Friday Jan 31, 2014

OBIEE 11.1.1 - Tuning Guide Whitepaper - update available

New updates have been made to the OBIEE "Best Practices Guide for Infrastructure Tuning" whitepaper. This updated whitepaper is for 11g Release 1 (11.1.1.6, 11.1.1.7) and can be downloaded from the My Oracle Support knowledge article: Doc ID 1333049.1

The new revised document contains the following useful new and/or updated tuning items:

  • Optimized JVM switches for Oracle JRockit / Sun JVM / IBM JVM etc
  • New tuning parameters settings / values for JavaHost / OPIS / OBIS components.
  • Improved BIEE / platform performance monitoring techniques.
  • IBM WebSphere tuning parameters.
  • More WebLogic Server tuning parameters.
  • Windows Server 2012 tuning parameters.
  • New optimized Linux / AIX tuning parameters.
  • Additional Essbase ASO tuning parameters.
  • libOVD authenticator search tuning
    And many more….

Thursday Oct 17, 2013

EPM Infrastructure Tuning Guide v11.1.2.2 / 11.1.2.3

Applies To: This edition applies to only 11.1.2.2, 11.1.2.3.

One of the most challenging aspects of performance tuning is knowing where to begin. To maximize Oracle EPM System performance, all components need to be monitored, analyzed, and tuned. This guide describe the techniques used to monitor performance and the techniques for optimizing the performance of EPM components.

TOP TUNING RECOMMENDATIONS FOR EPM SYSTEM:

Performance tuning Oracle Hyperion EPM system is a complex and iterative process. To get you started, we have created a list of recommendations to help you optimize your Oracle Hyperion EPM system performance.

This chapter includes the following sections that provide a quick start for performance tuning Oracle EPM products. Note these performance tuning techniques are applicable to nearly all Oracle EPM products such as Financial PM Applications, Essbase, Reporting and Foundation services.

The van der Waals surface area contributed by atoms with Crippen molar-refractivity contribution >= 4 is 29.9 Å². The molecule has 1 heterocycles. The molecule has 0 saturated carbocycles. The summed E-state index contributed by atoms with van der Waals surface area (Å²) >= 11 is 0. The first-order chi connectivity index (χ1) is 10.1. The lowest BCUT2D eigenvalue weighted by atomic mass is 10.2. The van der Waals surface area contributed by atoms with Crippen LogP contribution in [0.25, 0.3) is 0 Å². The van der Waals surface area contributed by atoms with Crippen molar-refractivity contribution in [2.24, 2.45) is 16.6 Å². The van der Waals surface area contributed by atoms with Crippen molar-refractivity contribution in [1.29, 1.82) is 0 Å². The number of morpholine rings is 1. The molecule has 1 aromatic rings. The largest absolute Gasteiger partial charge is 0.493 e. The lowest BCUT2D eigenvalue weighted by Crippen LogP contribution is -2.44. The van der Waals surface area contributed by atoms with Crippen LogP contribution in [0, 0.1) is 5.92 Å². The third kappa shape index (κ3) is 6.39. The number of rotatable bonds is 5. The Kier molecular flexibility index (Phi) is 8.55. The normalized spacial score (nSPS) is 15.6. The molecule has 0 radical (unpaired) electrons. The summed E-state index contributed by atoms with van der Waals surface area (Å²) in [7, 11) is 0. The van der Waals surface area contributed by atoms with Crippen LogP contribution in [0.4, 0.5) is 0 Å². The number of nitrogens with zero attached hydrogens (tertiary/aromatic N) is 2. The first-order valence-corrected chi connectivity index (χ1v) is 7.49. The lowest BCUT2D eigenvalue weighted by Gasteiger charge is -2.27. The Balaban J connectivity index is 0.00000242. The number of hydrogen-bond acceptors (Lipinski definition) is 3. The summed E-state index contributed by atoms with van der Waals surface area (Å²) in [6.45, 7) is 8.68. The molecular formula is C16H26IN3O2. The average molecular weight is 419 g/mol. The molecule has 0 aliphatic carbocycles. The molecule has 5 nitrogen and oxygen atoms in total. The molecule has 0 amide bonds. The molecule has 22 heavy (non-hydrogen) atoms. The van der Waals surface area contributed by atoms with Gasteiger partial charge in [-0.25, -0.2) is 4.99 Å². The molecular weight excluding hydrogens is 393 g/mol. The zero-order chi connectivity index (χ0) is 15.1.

1. Tune Operating Systems parameters.
2. Tune Oracle WebLogic Server (WLS) parameters.
3. Tune 64bit Java Virtual Machines (JVM).
4. Tune 32bit Java Virtual Machines (JVM).
5. Tune HTTP Server parameters.
6. Tune HTTP Server Compression / Caching.
7. Tune Oracle Database Parameters.
8. Tune Reporting And Analysis Framework (RAF) Services.
9. Tune Oracle ADF parameters.

Click to Download the EPM 11.1.2.3 Infrastructure Tuning Whitepaper (Right click or option-click the link and choose "Save As..." to download this pdf file)

Wednesday Dec 12, 2012

OBIEE 11.1.1 - (Updated) Best Practices Guide for Tuning Oracle® Business Intelligence Enterprise Edition (Whitepaper)

Applies To: This whitepaper applies to OBIEE release 11.1.1.6, 11.1.1.7

Introduction: One of the most challenging aspects of performance tuning is knowing where to begin. To maximize Oracle® Business Intelligence Enterprise Edition performance, you need to monitor, analyze, and tune all the Fusion Middleware / BI components. This guide describes the tools that you can use to monitor performance and the techniques for optimizing the performance of Oracle® Business Intelligence Enterprise Edition components.